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Hello! (and a question on archiving floppies)


jczarn
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Hello all,
Long time lurker, first time poster. I recently attended the Vintage Computer Fest Midwest which rekindled my interest in the Atari 8-bit gear sitting in my basement.

I have a bunch of floppy disks with games that I used to play as as kid - mostly fuzzy memories as I was probably 4 or 5 at the time (it was my older brothers' stuff). Looking at them now, many of the disks were probably compilations of pirated gates that my brothers got from their friends. But I imagine there might be some other neat stuff on there as well. I'm mostly interested in archiving the bootleg or other non-copy protected disks.

A few years back, I remember digging everything out and trying to load up the old games. A handful of them still worked (mostly the legit commercially produced games), but many of them wouldn't boot, or they would boot to a menu/loader screen and then die when I would try to select a game. At the time I just kinda gave up and boxed everything back up.

I'd like to try again to recover what's on the disks. I realize a lot of the software has probably already been imaged and available for download somewhere, but as I mentioned my memories are pretty fuzzy, and I thought it would be neat to recover the compilations/images as they stand.

I have an Atari 400 and an XEGS. As for disk drives, I have:
Atari 810 (what my brothers had back in the day)
Atari 1050 (thrift store find a few years back)
Indus GT (another thrift find from a few years ago)
(but only a single SIO cable)

I've done some reading on the various SIO2PC and SIO21050 cables/solutions out there, but I'm still not sure what would be best for me to buy. (Also keeping in mind that some of the suggestions in the past are out of stock e.g. Atari8warez or no longer being made.) I was looking at the atarimax USB prosystem cable, but it seems pricy, I still might need to buy an extra SIO cable, and I read some complaining on how it is rather proprietary (e.g. will that be an issue when trying to do some semi-manual work in recovering these damaged disks).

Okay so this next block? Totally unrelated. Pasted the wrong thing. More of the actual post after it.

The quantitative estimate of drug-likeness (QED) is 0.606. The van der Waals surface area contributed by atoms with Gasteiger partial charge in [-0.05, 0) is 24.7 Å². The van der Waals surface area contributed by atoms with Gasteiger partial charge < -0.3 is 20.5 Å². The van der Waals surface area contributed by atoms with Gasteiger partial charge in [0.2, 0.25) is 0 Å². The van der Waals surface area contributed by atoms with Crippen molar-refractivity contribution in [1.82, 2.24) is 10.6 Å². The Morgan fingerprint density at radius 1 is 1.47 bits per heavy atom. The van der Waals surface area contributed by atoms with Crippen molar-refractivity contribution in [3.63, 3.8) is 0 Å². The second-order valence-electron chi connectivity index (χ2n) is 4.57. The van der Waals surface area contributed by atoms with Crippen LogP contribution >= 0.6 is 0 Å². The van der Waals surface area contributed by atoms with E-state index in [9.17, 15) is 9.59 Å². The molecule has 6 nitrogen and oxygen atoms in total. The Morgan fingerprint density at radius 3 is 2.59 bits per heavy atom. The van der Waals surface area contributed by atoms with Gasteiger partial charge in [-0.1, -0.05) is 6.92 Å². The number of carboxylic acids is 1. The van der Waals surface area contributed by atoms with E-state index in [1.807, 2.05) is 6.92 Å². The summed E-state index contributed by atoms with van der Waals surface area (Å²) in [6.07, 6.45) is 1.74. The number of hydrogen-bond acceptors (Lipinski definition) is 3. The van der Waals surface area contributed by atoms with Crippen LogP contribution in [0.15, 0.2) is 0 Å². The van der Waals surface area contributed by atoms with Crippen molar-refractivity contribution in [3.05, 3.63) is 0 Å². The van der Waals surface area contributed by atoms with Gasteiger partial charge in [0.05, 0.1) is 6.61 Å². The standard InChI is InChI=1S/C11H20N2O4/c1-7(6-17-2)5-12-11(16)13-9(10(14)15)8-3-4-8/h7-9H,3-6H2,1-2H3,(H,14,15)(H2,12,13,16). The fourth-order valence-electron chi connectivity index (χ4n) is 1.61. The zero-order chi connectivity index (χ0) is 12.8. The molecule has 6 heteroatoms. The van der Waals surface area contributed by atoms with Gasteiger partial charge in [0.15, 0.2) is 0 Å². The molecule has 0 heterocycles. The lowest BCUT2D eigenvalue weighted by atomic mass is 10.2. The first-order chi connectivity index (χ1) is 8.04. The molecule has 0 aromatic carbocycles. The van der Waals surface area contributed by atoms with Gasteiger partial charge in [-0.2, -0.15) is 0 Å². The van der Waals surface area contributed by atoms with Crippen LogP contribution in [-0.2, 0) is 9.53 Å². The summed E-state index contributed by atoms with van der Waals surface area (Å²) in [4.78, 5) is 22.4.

What would you suggest as the best setup/flow for trying to archive these disk images? I read that some people have luck with troublesome disks by reading them on several different drives and then manually editing the best blocks from each read to form a complete image. So not sure whether I would be better served by a SIO2PC or SIO21050 flow in that regard.

Thanks in advance!

Edited by jczarn
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Your best bet is to connect your Atari disk drive to your PC or Mac to make disk images.

 

http://www.atari8warez.com/buyDualUSBv3.html

 

Also I would clean the disk drive heads with alcohol on a qtip and make sure that the disks are not moldy or dirty.

Edited by tjlazer
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Looks like the atari8warez ones are all sold out?

 

I got mine here: (Requires atari computer to do the actual copying from physical drive to virtual drive on AspeQt/RespeQt)

http://lotharek.pl/product.php?pid=98

 

And I see there's a newer one that does both Sio2PC-USB and 10502PC as well:

http://lotharek.pl/product.php?pid=198

 

Edit: Sorry, I should have read Kyle22's post first lol. Department of Redundancy Department.

Edited by Nezgar